WASHINGTON (AFP) - Democrat Barack Obama plunged Wednesday into a five-month election battle with Republican John McCain after making history by becoming the first black of a major US party.
The Illinois senator's giant-killing win overcame at the climax late Tuesday of the longest, most expensive and spellbinding nominating epic ever.
Clinton has not yet conceded the race, but on Wednesday she held out an olive branch to Obama after he clinched the number of delegates needed to be the Democratic party's presidential nominee in the November elections.
"Let me be very clear, I know thatwill be a good friend to Israel," she told a powerful pro-Israel lobby group.
But the former first lady stopped short of formally abandoning her quest to be the first woman elected to the Oval Office, and although they both addressed the gathering within minutes of each other they had no plans to meet.
Instead as President George W. Bush joined worldwide plaudits of Obama's stunning success, Clinton's supporters strove to coax the new Democratic standard-bearer into choosing her as his running mate.
Together, they would be "unstoppable," the New York senator's campaign chairman, MSNBC television. "I think we would have the White House for 16 years.", told
In a speech that was splashed across newspaper front-pages across the world, Obama declared to 19,000 baying supporters in St. Paul, Minnesota late Tuesday: "America, this is our moment.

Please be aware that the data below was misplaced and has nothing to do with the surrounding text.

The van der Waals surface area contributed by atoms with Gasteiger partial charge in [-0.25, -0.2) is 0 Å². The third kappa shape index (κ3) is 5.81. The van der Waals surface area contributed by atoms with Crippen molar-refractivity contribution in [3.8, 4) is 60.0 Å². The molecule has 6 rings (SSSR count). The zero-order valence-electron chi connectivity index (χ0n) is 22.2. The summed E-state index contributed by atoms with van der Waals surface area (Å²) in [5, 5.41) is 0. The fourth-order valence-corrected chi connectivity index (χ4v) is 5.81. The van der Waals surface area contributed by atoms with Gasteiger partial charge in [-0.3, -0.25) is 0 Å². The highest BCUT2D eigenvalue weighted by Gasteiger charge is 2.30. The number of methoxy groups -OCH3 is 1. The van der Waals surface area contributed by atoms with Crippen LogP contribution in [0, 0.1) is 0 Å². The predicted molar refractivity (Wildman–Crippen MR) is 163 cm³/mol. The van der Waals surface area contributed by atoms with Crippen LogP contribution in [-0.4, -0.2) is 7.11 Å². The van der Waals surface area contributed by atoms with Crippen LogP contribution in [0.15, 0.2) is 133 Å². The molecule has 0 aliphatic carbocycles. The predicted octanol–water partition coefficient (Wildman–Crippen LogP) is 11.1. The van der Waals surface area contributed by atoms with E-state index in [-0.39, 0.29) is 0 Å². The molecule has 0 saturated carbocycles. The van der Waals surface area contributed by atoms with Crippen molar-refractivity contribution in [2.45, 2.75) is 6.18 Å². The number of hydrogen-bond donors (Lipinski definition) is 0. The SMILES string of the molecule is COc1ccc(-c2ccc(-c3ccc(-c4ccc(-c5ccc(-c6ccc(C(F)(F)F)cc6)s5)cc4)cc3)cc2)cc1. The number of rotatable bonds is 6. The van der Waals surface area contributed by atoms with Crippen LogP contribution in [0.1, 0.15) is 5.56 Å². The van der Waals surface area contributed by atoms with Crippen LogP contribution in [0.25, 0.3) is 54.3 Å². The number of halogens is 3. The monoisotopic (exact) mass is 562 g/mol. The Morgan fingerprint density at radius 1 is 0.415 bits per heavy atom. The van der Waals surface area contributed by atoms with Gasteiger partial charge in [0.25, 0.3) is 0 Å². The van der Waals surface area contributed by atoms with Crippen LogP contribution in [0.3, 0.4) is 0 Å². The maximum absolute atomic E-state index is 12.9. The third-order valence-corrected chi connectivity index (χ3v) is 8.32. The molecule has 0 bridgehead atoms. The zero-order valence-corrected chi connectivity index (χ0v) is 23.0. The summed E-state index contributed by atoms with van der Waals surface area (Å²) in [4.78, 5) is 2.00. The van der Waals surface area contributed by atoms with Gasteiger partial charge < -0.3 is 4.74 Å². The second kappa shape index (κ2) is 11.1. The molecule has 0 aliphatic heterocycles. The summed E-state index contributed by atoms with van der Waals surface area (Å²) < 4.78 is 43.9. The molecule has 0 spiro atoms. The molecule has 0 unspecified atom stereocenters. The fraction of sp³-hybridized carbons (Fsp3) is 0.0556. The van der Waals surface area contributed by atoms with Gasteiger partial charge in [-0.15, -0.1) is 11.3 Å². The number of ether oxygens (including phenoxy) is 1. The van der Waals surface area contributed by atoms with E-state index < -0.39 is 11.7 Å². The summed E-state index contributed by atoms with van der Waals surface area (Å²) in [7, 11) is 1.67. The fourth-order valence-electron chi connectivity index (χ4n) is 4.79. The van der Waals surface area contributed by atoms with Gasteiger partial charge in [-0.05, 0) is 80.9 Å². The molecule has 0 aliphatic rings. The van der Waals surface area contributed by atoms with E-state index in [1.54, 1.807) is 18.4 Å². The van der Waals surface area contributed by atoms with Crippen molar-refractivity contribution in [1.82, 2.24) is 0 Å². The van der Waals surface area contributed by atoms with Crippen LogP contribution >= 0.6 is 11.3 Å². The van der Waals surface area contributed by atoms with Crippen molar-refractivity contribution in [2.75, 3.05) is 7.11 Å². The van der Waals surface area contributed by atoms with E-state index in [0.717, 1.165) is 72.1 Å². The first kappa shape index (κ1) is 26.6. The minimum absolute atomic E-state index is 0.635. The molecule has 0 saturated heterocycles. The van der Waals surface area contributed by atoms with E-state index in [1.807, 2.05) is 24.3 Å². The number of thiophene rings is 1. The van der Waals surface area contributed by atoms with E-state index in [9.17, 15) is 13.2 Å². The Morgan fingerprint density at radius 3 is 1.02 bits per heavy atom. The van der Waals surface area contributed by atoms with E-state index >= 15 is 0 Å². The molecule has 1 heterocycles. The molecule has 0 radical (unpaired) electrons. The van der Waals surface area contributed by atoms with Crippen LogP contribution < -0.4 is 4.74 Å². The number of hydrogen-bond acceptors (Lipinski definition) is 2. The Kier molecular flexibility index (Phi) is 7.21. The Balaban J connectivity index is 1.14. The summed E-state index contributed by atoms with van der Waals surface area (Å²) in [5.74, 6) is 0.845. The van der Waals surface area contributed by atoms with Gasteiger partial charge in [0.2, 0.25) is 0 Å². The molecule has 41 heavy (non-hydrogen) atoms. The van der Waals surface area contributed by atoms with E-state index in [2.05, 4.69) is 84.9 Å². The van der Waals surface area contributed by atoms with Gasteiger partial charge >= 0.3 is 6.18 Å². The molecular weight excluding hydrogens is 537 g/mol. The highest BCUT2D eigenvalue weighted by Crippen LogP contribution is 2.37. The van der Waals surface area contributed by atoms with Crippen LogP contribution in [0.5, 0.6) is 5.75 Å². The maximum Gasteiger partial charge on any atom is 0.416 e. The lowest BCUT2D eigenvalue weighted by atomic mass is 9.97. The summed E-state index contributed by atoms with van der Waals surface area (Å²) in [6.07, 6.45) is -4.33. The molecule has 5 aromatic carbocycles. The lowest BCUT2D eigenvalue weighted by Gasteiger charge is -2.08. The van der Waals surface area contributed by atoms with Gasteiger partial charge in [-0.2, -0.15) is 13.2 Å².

"This is our time. Our time to turn the page on the policies of the past," he said in an address in the same spot where Republicans are set to anoint McCain theirat a September convention.
Obama's momentous victory , five months since his shock win over Clinton in the very first nominating contest in Iowa, sets up an intriguing general election clash with Republican Arizona senator McCain.
On November 4, voters must pick between Obama, 46, a freshman senator and charismatic mixed-race standard-bearer of a new political generation, and McCain, 71, a wounded Vietnam war hero asking for one final call to service.
Dana Perino said: "President Bush congratulates Senator Obama."
Bush "knows from personal experience that the presidential nominating process is a grueling one, andcame a long way in becoming his party's nominee," she told reporters.
, the first black woman to be the nation's top diplomat, hailed Obama's victory as a sign that America was "an extraordinary country."
"I think that what we're seeing is an extraordinary expression of the fact that 'We the people,' is beginning to mean all of us," she told reporters.
Obama meanwhile was laying out the contours of his presidential program, insisting Jerusalem must remain the undivided capital of Israel, and saying he would work to "eliminate" the threat posed by Iran.
The Illinois senator also heaped poured more praise on his Democratic rival saying again that she had made "history." "I want to acknowledge... for the extraordinary race that she has run," he said.
Clinton has said she will now consult with supporters and party leaders on the way forward.
Failing an outright concession from the New York senator, the Democratic Party's seniormost figures are reportedly set to go public with an appeal to the last undeclared "superdelegates" to declare their preferred candidate.
House of Representatives , and were to release a statement Wednesday urging the party to close ranks against McCain, the Huffington Post website and CNN reported.
Obama captured the final primary in Montana, after a flood of endorsements from Democratic superdelegates during the day, and vaulted over the winning post of 2,118 delegates needed at the party's August nominating convention.
Clinton snapped up a consolation victory in South Dakota's primary. According to RealClearPolitics.com, Obama now has 2,165 delegates to the former first lady's 1,923.